Most everyone following the heated U.S. Senate contest in South Carolina recognizes that the opening of a U.S. Supreme Court seat—six weeks before Election Day—has shifted the balance of the race.
Which candidate will ultimately benefit, though, depends on who you ask.
Sen. Lindsey Graham was already facing a determined challenge from Democrat Jaime Harrison before Justice Ruth Bader Ginsburg’s death last Friday. Less than a day later, Graham officially discarded his stance from 2016 that high court appointments shouldn’t be made in an election year—and fully embraced his role as President Donald Trump’s warrior in securing a third Supreme Court justice.
The dramatic turn of events has already drawn passionate reactions on both sides of the aisle as the South Carolina race, once in the long shot column for Democrats, enters a critical stretch.
Top officials from both parties in South Carolina were quick to believe Graham’s approach was actually helping their respective candidate’s chances in November, as control of the Senate lies in the balance.
“This issue is going to be nothing but a plus for (Graham’s) campaign,” South Carolina Republican Party Chairman Drew McKissick said.
“Sen. Graham is basically digging his own grave by siding with Trump on every single issue” said Kenneth Glover, the chairman of the Orangeburg County Democratic Party. “He's lost his independence.”
Some Democrats see two big opportunities with Graham’s high court machinations under the microscope. One is a chance to galvanize South Carolina’s Black voters—who Harrison will need to turn out in historic numbers to secure a win—with a laser-like framing of the stakes of the race on core issues like health care, voting rights, and racial justice, all issues in which the court has disproportionate impact.
And the party also sees opportunity in replaying Graham’s words from 2016—when he defended blocking Barack Obama’s pick for the high court until the November election—over and over again on the TV airwaves with the tens of millions of dollars Harrison has raised so far. Even more money is likely to flow to Harrison from a national liberal base outraged by Graham’s moves.
While the senator has explained away his 2016 declarations, some Democrats believe that the hypocrisy of Graham’s statements will be clear enough to peel away a number of independent or even GOP-leaning voters.
Whether that sentiment is strong enough to help tilt a Senate seat in a more conservative state to the Democratic column, though, remains unclear—and Democratic party officials recognize the challenge.
“That's my impression, that this is the nail in Lindsey Graham's coffin and if we ever had a chance to flip this is it, this has done it,” said Debbie Smith, the chair of the Georgetown County Democratic Party, said about the state of the Senate race. “I’ve been wrong before.”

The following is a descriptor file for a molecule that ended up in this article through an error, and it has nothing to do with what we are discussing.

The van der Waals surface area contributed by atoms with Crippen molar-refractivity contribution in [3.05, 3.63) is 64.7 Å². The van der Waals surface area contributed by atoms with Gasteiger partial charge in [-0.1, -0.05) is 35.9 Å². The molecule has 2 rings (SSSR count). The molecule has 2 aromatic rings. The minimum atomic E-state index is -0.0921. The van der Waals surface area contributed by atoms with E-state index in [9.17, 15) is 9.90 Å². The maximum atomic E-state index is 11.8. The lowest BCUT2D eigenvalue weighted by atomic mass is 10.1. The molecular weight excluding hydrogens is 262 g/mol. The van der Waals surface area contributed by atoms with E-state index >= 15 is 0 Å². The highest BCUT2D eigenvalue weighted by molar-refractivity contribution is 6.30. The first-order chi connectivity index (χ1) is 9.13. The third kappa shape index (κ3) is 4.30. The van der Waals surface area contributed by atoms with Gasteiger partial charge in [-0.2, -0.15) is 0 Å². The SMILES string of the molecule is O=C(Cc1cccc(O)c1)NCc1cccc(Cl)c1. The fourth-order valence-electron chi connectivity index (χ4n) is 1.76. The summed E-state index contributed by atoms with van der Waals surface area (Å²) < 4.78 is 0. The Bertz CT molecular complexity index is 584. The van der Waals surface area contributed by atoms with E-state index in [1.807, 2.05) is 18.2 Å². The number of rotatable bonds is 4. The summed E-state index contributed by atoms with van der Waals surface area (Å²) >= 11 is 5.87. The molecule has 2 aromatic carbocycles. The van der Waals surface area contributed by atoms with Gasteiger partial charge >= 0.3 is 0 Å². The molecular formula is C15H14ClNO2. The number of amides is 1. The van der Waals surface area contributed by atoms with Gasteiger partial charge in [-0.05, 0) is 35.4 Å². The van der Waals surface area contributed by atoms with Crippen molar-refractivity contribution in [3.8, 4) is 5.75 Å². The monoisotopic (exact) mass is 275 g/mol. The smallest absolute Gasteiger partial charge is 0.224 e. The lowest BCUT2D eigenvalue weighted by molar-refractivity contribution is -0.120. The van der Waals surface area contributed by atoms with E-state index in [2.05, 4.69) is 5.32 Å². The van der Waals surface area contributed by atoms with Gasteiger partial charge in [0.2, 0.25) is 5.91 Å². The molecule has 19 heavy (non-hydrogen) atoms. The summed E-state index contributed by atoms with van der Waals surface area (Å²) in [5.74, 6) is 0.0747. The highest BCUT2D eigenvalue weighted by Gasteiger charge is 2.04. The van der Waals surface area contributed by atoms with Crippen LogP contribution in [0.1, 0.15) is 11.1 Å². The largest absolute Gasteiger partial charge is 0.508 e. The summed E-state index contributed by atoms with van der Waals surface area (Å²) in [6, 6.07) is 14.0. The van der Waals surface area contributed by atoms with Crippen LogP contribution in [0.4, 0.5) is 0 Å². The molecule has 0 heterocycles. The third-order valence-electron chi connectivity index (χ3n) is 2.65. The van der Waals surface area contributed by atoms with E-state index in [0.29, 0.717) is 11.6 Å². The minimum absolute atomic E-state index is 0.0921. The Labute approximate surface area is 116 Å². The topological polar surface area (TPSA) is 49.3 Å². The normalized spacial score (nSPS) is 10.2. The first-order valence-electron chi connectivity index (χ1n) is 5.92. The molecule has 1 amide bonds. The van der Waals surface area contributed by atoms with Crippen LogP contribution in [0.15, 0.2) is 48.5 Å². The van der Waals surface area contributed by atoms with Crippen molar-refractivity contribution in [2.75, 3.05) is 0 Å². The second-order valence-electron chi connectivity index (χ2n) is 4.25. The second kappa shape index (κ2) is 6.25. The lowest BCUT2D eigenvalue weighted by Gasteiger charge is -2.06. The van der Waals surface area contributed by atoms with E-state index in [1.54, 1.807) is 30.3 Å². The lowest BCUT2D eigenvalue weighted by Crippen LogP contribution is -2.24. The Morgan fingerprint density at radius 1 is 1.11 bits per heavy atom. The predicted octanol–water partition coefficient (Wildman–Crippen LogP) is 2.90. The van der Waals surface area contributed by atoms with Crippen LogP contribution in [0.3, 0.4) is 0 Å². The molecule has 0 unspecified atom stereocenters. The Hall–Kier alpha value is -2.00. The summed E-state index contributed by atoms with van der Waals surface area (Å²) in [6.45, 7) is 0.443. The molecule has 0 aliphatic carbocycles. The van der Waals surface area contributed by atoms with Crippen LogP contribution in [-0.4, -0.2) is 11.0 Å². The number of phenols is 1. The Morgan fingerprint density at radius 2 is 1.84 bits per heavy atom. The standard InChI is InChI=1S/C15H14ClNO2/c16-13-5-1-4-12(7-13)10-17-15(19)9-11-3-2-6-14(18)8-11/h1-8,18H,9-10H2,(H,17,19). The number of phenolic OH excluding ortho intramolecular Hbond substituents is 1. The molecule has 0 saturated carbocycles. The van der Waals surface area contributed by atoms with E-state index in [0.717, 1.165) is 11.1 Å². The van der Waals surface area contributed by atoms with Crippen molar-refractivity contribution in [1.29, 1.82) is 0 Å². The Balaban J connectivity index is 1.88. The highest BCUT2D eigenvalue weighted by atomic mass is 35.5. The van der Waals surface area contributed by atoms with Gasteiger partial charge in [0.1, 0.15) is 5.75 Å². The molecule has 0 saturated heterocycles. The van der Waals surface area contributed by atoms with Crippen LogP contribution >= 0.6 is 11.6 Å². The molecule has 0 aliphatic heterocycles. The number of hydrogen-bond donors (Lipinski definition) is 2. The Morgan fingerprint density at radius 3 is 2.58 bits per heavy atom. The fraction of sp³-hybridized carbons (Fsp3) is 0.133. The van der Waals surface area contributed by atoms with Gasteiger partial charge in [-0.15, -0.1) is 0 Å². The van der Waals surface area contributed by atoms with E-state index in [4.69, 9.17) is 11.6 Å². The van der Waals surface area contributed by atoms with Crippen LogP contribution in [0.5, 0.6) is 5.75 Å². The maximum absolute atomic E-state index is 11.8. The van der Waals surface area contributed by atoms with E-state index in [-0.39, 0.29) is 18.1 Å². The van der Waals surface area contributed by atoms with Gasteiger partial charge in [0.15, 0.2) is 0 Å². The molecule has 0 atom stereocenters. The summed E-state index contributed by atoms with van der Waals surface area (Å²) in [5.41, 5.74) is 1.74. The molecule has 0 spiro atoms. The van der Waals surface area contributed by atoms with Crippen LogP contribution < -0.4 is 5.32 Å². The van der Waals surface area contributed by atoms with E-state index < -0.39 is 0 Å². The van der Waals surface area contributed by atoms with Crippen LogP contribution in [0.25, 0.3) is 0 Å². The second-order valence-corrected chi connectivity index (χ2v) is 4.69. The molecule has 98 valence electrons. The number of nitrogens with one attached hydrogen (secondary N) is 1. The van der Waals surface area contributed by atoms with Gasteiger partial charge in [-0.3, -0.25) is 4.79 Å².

But other Democrats watching the race agree that while a court fight doesn’t entirely favor Graham, it still gives the incumbent an undeniable advantage in South Carolina, where Democratic candidates have long struggled to crack 45 percent of the vote statewide. “Lindsey Graham brings out every one of Donald Trump’s supporters and he wins,” said a Democratic operative. “If this does that, it’s not a net gain for Jaime… Graham doesn’t have to appeal to any Democrats.”
The Harrison campaign declined to comment on how Graham’s stance on the open Supreme Court seat was impacting the race. The Graham campaign did not respond to an email seeking comment Monday night.
As chairman of the Judiciary Committee, Graham will run any confirmation hearing for a Trump pick. If that hearing happens before the election, or in the so-called “lame duck” session in the weeks after the Nov. 3 election, it ensures Graham’s place in the center of the wall-to-wall media coverage that accompanies a high court confirmation battle.
It also guarantees fresh relevance for his past statements and moves on judicial appointments. Only hours after Ginsburg’s death was announced, clips began to circulate on social media showing Graham defending Majority Leader Mitch McConnell’s (R-KY) decision to block Obama’s nomination of Merrick Garland to the high court following Justice Antonin Scalia’s death in 2016. Back then, said the GOP, the voters needed to decide in November who would get to confirm his replacement.
“I want you to use my words against me,” Graham said at the time. “If there's a Republican president in 2016 and a vacancy occurs in the last year of the first term, you can say Lindsey Graham said ‘Let's let the next president, whoever it might be, make that nomination.’”
Graham has, of course, backtracked on that position, leaning on two main reasons: one, he and fellow Republicans argue, the GOP now controls the Senate and the White House, so there’s no ambiguity as to what voters want. “No Senate has confirmed an opposite party president’s Supreme Court nominee during an election year,” Graham wrote in a Monday letter to Judiciary Committee members. With Trump’s win in 2016 and the GOP’s hold of the Senate in 2018, Graham said “we should honor that mandate.”